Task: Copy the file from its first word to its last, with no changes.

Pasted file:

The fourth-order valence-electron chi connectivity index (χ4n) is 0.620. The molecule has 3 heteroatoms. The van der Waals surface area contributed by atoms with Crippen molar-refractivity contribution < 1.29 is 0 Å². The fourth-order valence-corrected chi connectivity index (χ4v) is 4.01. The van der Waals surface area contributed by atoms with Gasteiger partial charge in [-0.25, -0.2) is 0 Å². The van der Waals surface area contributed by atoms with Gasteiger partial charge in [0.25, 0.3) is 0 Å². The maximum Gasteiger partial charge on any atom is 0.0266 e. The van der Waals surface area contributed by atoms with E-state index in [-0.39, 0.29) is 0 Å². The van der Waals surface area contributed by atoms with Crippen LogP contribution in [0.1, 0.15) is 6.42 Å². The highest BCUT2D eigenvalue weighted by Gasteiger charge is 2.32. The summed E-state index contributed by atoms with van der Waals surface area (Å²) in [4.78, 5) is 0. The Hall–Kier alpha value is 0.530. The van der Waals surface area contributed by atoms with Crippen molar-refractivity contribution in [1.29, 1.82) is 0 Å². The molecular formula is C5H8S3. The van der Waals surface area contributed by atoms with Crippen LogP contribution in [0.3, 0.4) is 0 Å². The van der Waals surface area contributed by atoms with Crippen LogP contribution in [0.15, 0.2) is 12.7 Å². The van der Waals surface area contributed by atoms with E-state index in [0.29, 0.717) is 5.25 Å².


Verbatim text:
The fourth-order valence-electron chi connectivity index (χ4n) is 0.620. The molecule has 3 heteroatoms. The van der Waals surface area contributed by atoms with Crippen molar-refractivity contribution < 1.29 is 0 Å². The fourth-order valence-corrected chi connectivity index (χ4v) is 4.01. The van der Waals surface area contributed by atoms with Gasteiger partial charge in [-0.25, -0.2) is 0 Å². The van der Waals surface area contributed by atoms with Gasteiger partial charge in [0.25, 0.3) is 0 Å². The maximum Gasteiger partial charge on any atom is 0.0266 e. The van der Waals surface area contributed by atoms with E-state index in [-0.39, 0.29) is 0 Å². The van der Waals surface area contributed by atoms with Crippen LogP contribution in [0.1, 0.15) is 6.42 Å². The highest BCUT2D eigenvalue weighted by Gasteiger charge is 2.32. The summed E-state index contributed by atoms with van der Waals surface area (Å²) in [4.78, 5) is 0. The Hall–Kier alpha value is 0.530. The van der Waals surface area contributed by atoms with Crippen molar-refractivity contribution in [1.29, 1.82) is 0 Å². The molecular formula is C5H8S3. The van der Waals surface area contributed by atoms with Crippen LogP contribution in [0.3, 0.4) is 0 Å². The van der Waals surface area contributed by atoms with Crippen LogP contribution in [0.15, 0.2) is 12.7 Å². The van der Waals surface area contributed by atoms with E-state index in [0.29, 0.717) is 5.25 Å².